where is the respective sum or difference of the restricted partition functions which denote the number of 's in all partitions of into an even (respectively, odd) number of distinct parts. Let denote the invertible lower triangular sequence whose first few values are shown in the table below.

n \ k 1 2 3 4 5 6 7 8
1 1 0 0 0 0 0 0 0
2 0 1 0 0 0 0 0 0
3 -1 -1 1 0 0 0 0 0
4 -1 0 -1 1 0 0 0 0
5 -1 -1 -1 -1 1 0 0 0
6 0 0 1 -1 -1 1 0 0
7 0 0 -1 0 -1 -1 1 0
8 1 0 0 1 0 -1 -1 1

Another characteristic form of the Lambert series factorization theorem expansions is given by[5]

where is the (infinite) q-Pochhammer symbol. The invertible matrix products on the right-hand-side of the previous equation correspond to inverse matrix products whose lower triangular entries are given in terms of the partition function and the Möbius function by the divisor sums

The next table lists the first several rows of these corresponding inverse matrices.[6]

n \ k 1 2 3 4 5 6 7 8
1 1 0 0 0 0 0 0 0
2 0 1 0 0 0 0 0 0
3 1 1 1 0 0 0 0 0
4 2 1 1 1 0 0 0 0
5 4 3 2 1 1 0 0 0
6 5 3 2 2 1 1 0 0
7 10 7 5 3 2 1 1 0
8 12 9 6 4 3 2 1 1

We let denote the sequence of interleaved pentagonal numbers, i.e., so that the pentagonal number theorem is expanded in the form of

Then for any Lambert series generating the sequence of , we have the corresponding inversion relation of the factorization theorem expanded above given by[7]

This work on Lambert series factorization theorems is extended in[8] to more general expansions of the form

where is any (partition-related) reciprocal generating function, is any arithmetic function, and where the modified coefficients are expanded by

The corresponding inverse matrices in the above expansion satisfy

so that as in the first variant of the Lambert factorization theorem above we obtain an inversion relation for the right-hand-side coefficients of the form

Recurrence relations

Within this section we define the following functions for natural numbers :

We also adopt the notation from the previous section that

where is the infinite q-Pochhammer symbol. Then we have the following recurrence relations for involving these functions and the pentagonal numbers proved in:[7]


Derivatives of a Lambert series can be obtained by differentiation of the series termwise with respect to . We have the following identities for the termwise derivatives of a Lambert series for any [9][10]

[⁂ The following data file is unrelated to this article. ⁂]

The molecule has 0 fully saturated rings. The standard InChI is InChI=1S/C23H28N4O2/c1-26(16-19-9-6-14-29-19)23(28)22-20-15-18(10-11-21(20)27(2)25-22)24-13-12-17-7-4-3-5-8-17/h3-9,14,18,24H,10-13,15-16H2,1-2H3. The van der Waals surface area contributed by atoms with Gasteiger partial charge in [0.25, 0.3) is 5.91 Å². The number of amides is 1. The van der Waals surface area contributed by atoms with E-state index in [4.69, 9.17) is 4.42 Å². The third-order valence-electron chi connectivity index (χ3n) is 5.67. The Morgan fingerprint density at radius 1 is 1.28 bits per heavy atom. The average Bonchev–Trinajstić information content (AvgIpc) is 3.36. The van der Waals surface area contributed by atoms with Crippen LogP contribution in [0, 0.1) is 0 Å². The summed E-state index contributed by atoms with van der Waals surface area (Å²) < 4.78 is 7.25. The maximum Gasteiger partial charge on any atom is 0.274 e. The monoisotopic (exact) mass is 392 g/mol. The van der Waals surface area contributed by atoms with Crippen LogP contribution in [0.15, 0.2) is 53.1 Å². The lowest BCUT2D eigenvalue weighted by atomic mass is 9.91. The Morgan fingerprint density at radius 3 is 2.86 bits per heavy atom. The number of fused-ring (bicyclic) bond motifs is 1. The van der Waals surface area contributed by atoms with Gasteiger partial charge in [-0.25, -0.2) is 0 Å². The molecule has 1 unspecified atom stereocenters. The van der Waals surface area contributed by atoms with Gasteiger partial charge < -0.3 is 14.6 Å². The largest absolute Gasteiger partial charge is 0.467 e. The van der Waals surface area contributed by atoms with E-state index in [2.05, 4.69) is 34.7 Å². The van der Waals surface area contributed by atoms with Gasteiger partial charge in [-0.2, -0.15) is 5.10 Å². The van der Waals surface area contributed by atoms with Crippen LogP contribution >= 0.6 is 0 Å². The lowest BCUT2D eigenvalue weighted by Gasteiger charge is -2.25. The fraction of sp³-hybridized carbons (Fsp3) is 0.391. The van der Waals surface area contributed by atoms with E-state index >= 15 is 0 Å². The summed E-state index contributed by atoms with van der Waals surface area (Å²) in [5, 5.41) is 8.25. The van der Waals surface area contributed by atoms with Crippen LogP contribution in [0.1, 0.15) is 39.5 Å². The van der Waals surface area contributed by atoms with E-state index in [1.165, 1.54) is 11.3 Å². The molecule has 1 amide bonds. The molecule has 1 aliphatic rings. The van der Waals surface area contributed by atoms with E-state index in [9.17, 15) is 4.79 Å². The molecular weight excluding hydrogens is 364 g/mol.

where the bracketed triangular coefficients in the previous equations denote the Stirling numbers of the first and second kinds. We also have the next identity for extracting the individual coefficients of the terms implicit to the previous expansions given in the form of

Now if we define the functions for any by

where denotes Iverson's convention, then we have the coefficients for the derivatives of a Lambert series given by

Of course, by a typical argument purely by operations on formal power series we also have that

See also


  1. ^ "Jupyter Notebook Viewer".
  2. ^ See the forum post here (or the article arXiv:1112.4911) and the conclusions section of arXiv:1712.00611 by Merca and Schmidt (2018) for usage of these two less standard Lambert series for the Moebius function in practical applications.
  3. ^ Weisstein, Eric W. "Lambert Series". MathWorld. Retrieved 22 April 2018.
  4. ^ Merca, Mircea (13 January 2017). "The Lambert series factorization theorem". The Ramanujan Journal. 44 (2): 417–435. doi:10.1007/s11139-016-9856-3. S2CID 125286799.
  5. ^ Merca, M. & Schmidt, M. D. (2019). "Generating Special Arithmetic Functions by Lambert Series Factorizations". Contributions to Discrete Mathematics. 14 (1): 31–45. arXiv:1706.00393. Bibcode:2017arXiv170600393M. doi:10.11575/cdm.v14i1.62425.
  6. ^ "A133732". Online Encyclopedia of Integer Sequences. Retrieved 22 April 2018.
  7. ^ a b Schmidt, Maxie D. (8 December 2017). "New Recurrence Relations and Matrix Equations for Arithmetic Functions Generated by Lambert Series". Acta Arithmetica. 181 (4): 355–367. arXiv:1701.06257. Bibcode:2017arXiv170106257S. doi:10.4064/aa170217-4-8. S2CID 119130467.
  8. ^ M. Merca & Schmidt, M. D. (2017). "New Factor Pairs for Factorizations of Lambert Series Generating Functions". arXiv:1706.02359 [math.CO].
  9. ^ Schmidt, Maxie D. (2017). "Combinatorial Sums and Identities Involving Generalized Divisor Functions with Bounded Divisors". arXiv:1704.05595 [math.NT].
  10. ^ Schmidt, Maxie D. (2017). "Factorization Theorems for Hadamard Products and Higher-Order Derivatives of Lambert Series Generating Functions". arXiv:1712.00608 [math.NT].